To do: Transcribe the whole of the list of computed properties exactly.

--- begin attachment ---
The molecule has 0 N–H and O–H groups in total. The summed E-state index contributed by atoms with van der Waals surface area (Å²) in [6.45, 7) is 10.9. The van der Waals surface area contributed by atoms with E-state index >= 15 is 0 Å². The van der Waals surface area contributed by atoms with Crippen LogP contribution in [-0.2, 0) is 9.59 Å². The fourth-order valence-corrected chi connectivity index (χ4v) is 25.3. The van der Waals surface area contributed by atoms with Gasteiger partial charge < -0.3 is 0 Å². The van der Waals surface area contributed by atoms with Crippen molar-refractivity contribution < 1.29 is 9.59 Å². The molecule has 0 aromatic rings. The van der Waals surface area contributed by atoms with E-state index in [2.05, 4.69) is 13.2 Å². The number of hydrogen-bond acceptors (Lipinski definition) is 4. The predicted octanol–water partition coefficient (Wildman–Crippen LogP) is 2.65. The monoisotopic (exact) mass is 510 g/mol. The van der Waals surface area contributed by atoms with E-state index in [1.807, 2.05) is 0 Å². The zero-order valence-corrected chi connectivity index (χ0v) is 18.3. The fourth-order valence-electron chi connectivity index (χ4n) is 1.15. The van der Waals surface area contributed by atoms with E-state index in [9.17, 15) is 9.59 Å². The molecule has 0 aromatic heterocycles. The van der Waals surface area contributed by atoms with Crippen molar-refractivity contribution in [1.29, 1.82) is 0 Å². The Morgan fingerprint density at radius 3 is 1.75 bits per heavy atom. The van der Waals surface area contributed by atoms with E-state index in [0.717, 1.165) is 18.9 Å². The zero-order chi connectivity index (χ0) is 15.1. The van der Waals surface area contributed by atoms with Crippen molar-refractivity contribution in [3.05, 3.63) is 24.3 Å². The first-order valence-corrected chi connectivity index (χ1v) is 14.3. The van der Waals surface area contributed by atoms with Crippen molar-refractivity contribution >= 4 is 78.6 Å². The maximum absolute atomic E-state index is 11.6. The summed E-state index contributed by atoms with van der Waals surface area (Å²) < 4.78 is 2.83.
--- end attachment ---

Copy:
The molecule has 0 N–H and O–H groups in total. The summed E-state index contributed by atoms with van der Waals surface area (Å²) in [6.45, 7) is 10.9. The van der Waals surface area contributed by atoms with E-state index >= 15 is 0 Å². The van der Waals surface area contributed by atoms with Crippen LogP contribution in [-0.2, 0) is 9.59 Å². The fourth-order valence-corrected chi connectivity index (χ4v) is 25.3. The van der Waals surface area contributed by atoms with Gasteiger partial charge < -0.3 is 0 Å². The van der Waals surface area contributed by atoms with Crippen molar-refractivity contribution < 1.29 is 9.59 Å². The molecule has 0 aromatic rings. The van der Waals surface area contributed by atoms with E-state index in [2.05, 4.69) is 13.2 Å². The number of hydrogen-bond acceptors (Lipinski definition) is 4. The predicted octanol–water partition coefficient (Wildman–Crippen LogP) is 2.65. The monoisotopic (exact) mass is 510 g/mol. The van der Waals surface area contributed by atoms with E-state index in [1.807, 2.05) is 0 Å². The zero-order valence-corrected chi connectivity index (χ0v) is 18.3. The fourth-order valence-electron chi connectivity index (χ4n) is 1.15. The van der Waals surface area contributed by atoms with E-state index in [9.17, 15) is 9.59 Å². The molecule has 0 aromatic heterocycles. The van der Waals surface area contributed by atoms with Crippen molar-refractivity contribution in [1.29, 1.82) is 0 Å². The Morgan fingerprint density at radius 3 is 1.75 bits per heavy atom. The van der Waals surface area contributed by atoms with E-state index in [0.717, 1.165) is 18.9 Å². The zero-order chi connectivity index (χ0) is 15.1. The van der Waals surface area contributed by atoms with Crippen molar-refractivity contribution in [3.05, 3.63) is 24.3 Å². The first-order valence-corrected chi connectivity index (χ1v) is 14.3. The van der Waals surface area contributed by atoms with Crippen molar-refractivity contribution >= 4 is 78.6 Å². The maximum absolute atomic E-state index is 11.6. The summed E-state index contributed by atoms with van der Waals surface area (Å²) < 4.78 is 2.83.